KPMG is this week facing the prospect of a rebellion from shareholders in two of its oldest and highest profile clients, Wells Fargo and General Electric, over its role auditing the beleaguered companies.
The two titans of US industry and banking are facing calls to end their decades-old audit relationships with the firm. Professional services firms that are now part of KPMG have audited Wells since 1931 and GE since 1909. Last year it collected a combined total of almost $200m in fees from the two blue-chip groups.
However, KPMG’s role has come under the spotlight at Wells and GE, both of which have been laid low by a series of mishaps.
Fake accounts and other scandals at Wells, run by chief executive Tim Sloan, have cost the California-based company its status as the world’s most valuable bank. GE shares have lost half their value in the past year over financial difficulties including a need to prop up reserves over unexpected insurance liabilities. Both companies are under investigation by regulators.
Glass Lewis, the shareholder advisory service, has recommended that investors in Wells vote against retaining KPMG as the bank’s auditor. At GE, both Glass Lewis and ISS, another adviser, have called for a vote to replace it.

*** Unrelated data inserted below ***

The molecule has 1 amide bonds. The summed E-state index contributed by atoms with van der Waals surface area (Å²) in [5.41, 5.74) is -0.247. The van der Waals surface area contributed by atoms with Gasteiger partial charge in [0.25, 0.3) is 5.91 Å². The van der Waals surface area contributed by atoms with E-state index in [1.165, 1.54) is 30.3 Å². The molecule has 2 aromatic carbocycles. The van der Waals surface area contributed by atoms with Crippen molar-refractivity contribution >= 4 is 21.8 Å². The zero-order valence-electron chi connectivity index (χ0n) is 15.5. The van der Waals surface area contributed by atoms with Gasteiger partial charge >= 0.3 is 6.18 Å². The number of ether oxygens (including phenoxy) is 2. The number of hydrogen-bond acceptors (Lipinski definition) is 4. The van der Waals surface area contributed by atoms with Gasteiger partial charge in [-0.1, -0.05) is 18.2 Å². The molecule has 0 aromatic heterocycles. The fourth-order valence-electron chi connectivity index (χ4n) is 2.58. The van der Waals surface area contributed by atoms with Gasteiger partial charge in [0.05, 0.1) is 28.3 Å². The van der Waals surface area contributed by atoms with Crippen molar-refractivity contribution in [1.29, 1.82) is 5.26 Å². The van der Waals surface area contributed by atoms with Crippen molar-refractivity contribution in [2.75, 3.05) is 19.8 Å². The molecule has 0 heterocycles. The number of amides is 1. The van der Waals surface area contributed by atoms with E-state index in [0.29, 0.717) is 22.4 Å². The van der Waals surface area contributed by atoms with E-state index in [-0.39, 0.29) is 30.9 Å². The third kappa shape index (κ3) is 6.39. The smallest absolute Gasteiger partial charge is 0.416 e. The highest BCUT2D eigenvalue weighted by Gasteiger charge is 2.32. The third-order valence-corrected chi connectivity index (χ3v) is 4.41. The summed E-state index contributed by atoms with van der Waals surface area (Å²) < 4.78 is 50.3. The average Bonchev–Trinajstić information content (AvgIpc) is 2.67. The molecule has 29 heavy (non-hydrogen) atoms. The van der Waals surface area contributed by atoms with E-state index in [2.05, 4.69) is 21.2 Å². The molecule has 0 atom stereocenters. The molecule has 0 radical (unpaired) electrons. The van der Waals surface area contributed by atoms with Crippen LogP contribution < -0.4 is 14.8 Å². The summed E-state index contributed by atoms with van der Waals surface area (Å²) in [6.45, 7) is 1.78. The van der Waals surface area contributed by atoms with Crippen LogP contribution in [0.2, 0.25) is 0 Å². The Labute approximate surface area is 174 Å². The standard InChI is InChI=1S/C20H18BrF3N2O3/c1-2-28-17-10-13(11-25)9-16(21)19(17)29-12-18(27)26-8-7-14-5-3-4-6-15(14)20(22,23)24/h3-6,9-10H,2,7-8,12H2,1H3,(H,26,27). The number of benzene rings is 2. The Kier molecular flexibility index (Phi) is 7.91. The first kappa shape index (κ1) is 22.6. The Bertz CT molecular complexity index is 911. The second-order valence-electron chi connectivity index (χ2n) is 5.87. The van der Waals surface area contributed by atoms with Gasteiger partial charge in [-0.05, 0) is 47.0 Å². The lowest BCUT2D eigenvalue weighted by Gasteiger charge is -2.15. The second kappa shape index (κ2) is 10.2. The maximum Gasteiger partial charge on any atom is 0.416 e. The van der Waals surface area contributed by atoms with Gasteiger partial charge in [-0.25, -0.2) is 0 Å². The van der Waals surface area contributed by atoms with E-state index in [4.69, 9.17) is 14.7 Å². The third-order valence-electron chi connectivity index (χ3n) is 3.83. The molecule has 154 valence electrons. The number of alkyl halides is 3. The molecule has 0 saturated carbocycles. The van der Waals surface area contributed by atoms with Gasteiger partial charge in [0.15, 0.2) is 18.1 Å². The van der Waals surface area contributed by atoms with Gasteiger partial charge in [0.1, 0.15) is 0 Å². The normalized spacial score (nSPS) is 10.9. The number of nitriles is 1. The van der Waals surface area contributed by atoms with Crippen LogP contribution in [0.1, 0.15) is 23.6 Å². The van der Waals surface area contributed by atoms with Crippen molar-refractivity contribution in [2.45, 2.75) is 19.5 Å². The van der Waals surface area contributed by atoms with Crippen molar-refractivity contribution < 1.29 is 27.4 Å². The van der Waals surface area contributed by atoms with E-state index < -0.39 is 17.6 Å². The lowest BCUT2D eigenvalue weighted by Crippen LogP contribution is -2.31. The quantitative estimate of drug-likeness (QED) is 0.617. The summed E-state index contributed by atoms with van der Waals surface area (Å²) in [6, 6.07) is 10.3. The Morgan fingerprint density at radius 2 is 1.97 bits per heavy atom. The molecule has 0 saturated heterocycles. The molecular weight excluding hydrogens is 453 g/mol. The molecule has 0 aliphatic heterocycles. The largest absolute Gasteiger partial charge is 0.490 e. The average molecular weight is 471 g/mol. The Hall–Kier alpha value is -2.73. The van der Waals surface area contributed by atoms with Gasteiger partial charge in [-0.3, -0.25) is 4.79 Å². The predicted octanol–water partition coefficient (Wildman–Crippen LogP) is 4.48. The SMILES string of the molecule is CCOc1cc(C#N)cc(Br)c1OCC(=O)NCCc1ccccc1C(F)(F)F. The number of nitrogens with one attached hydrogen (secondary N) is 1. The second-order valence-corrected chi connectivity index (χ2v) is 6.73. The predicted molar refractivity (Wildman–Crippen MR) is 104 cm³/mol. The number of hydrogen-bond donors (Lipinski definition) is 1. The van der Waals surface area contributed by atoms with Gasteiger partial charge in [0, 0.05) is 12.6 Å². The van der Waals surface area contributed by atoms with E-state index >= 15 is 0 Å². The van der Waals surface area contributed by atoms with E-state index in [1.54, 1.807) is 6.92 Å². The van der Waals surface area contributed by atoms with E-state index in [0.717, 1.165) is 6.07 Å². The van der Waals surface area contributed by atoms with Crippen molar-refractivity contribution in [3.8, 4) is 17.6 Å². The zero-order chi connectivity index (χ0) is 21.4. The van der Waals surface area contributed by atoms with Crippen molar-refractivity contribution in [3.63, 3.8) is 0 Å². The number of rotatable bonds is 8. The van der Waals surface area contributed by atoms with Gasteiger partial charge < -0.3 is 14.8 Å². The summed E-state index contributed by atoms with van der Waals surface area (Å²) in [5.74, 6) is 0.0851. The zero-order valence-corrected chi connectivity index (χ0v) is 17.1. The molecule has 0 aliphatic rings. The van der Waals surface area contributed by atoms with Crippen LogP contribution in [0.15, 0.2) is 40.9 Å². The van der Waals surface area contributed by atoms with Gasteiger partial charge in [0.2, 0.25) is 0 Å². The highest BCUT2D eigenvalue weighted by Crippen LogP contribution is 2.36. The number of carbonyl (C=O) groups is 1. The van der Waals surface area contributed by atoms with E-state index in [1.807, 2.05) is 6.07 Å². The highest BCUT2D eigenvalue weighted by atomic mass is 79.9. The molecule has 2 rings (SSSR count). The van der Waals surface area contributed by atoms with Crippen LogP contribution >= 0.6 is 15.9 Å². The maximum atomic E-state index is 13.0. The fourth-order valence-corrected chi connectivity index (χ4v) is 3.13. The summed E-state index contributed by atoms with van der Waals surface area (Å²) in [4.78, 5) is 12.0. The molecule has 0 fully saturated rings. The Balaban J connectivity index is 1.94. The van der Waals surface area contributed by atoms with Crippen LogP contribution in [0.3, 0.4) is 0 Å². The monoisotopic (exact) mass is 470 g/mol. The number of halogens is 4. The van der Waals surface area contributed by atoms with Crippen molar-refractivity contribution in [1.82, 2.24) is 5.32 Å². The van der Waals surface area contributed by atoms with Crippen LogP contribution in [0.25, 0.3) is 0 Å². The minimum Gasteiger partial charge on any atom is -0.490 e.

GE shareholders should reject the reappointment of KPMG “in light of several ongoing concerns” including Securities and Exchange Commission investigations and the firm’s “extremely long tenure”, Glass Lewis argued.
Of KPMG’s relationship with Wells Fargo, Glass Lewis said: “While cognisant that an auditor is not expected to inspect every instance of potential fraud at a company, we believe that this unique case warrants additional scrutiny.”
Shareholders in US companies, whose votes are not binding, rarely rebel over audit contracts. Support levels were higher than 90 per cent at all but four of the past 1,500 meetings at S&P 500 companies, according to ISS Analytics.
Yet the influence of ISS and Glass Lewis makes such a revolt a possibility at Wells and GE this week. KPMG declined to comment.